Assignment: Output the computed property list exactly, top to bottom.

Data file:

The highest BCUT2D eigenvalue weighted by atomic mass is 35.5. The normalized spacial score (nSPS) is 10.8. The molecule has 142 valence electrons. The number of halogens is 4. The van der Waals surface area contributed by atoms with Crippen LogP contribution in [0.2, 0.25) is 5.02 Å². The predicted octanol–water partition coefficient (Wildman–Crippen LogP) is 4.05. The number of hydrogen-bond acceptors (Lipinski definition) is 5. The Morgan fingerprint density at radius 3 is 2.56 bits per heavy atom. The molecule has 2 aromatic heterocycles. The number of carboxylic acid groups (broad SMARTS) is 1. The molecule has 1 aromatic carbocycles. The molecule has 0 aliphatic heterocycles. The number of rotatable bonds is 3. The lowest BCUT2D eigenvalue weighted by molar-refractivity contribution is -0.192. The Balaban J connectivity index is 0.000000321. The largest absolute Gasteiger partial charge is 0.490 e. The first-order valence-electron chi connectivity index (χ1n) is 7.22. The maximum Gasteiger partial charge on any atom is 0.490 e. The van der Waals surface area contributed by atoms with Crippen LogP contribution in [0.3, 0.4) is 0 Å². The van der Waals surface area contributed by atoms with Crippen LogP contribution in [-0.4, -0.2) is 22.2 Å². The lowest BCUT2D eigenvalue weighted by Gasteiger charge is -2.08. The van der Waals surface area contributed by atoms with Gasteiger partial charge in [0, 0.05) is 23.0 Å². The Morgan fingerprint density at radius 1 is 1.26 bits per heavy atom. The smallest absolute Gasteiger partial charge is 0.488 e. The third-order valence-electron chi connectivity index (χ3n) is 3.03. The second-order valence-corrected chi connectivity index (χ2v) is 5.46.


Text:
The highest BCUT2D eigenvalue weighted by atomic mass is 35.5. The normalized spacial score (nSPS) is 10.8. The molecule has 142 valence electrons. The number of halogens is 4. The van der Waals surface area contributed by atoms with Crippen LogP contribution in [0.2, 0.25) is 5.02 Å². The predicted octanol–water partition coefficient (Wildman–Crippen LogP) is 4.05. The number of hydrogen-bond acceptors (Lipinski definition) is 5. The Morgan fingerprint density at radius 3 is 2.56 bits per heavy atom. The molecule has 2 aromatic heterocycles. The number of carboxylic acid groups (broad SMARTS) is 1. The molecule has 1 aromatic carbocycles. The molecule has 0 aliphatic heterocycles. The number of rotatable bonds is 3. The lowest BCUT2D eigenvalue weighted by molar-refractivity contribution is -0.192. The Balaban J connectivity index is 0.000000321. The largest absolute Gasteiger partial charge is 0.490 e. The first-order valence-electron chi connectivity index (χ1n) is 7.22. The maximum Gasteiger partial charge on any atom is 0.490 e. The van der Waals surface area contributed by atoms with Crippen LogP contribution in [0.3, 0.4) is 0 Å². The van der Waals surface area contributed by atoms with Crippen LogP contribution in [-0.4, -0.2) is 22.2 Å². The lowest BCUT2D eigenvalue weighted by Gasteiger charge is -2.08. The van der Waals surface area contributed by atoms with Gasteiger partial charge in [0, 0.05) is 23.0 Å². The Morgan fingerprint density at radius 1 is 1.26 bits per heavy atom. The smallest absolute Gasteiger partial charge is 0.488 e. The third-order valence-electron chi connectivity index (χ3n) is 3.03. The second-order valence-corrected chi connectivity index (χ2v) is 5.46.